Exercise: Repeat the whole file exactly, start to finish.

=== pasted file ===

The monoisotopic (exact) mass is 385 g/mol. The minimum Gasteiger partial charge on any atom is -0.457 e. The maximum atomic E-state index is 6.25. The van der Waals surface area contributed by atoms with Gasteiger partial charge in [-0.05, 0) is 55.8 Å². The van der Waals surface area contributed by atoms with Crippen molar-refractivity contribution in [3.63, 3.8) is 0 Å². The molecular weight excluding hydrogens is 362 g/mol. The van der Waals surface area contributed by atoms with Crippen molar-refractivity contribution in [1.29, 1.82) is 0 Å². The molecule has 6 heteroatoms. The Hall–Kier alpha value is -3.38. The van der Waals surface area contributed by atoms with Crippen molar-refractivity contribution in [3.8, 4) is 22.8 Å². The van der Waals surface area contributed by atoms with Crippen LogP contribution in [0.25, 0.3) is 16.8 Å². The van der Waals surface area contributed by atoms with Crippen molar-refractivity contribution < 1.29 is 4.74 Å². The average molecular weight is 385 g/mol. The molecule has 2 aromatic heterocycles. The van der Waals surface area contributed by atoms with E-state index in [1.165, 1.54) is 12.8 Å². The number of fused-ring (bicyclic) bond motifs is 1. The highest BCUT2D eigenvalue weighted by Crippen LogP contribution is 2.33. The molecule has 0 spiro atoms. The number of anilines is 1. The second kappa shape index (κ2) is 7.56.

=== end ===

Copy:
The monoisotopic (exact) mass is 385 g/mol. The minimum Gasteiger partial charge on any atom is -0.457 e. The maximum atomic E-state index is 6.25. The van der Waals surface area contributed by atoms with Gasteiger partial charge in [-0.05, 0) is 55.8 Å². The van der Waals surface area contributed by atoms with Crippen molar-refractivity contribution in [3.63, 3.8) is 0 Å². The molecular weight excluding hydrogens is 362 g/mol. The van der Waals surface area contributed by atoms with Crippen molar-refractivity contribution in [1.29, 1.82) is 0 Å². The molecule has 6 heteroatoms. The Hall–Kier alpha value is -3.38. The van der Waals surface area contributed by atoms with Crippen molar-refractivity contribution in [3.8, 4) is 22.8 Å². The van der Waals surface area contributed by atoms with Crippen LogP contribution in [0.25, 0.3) is 16.8 Å². The van der Waals surface area contributed by atoms with Crippen molar-refractivity contribution < 1.29 is 4.74 Å². The average molecular weight is 385 g/mol. The molecule has 2 aromatic heterocycles. The van der Waals surface area contributed by atoms with E-state index in [1.165, 1.54) is 12.8 Å². The number of fused-ring (bicyclic) bond motifs is 1. The highest BCUT2D eigenvalue weighted by Crippen LogP contribution is 2.33. The molecule has 0 spiro atoms. The number of anilines is 1. The second kappa shape index (κ2) is 7.56.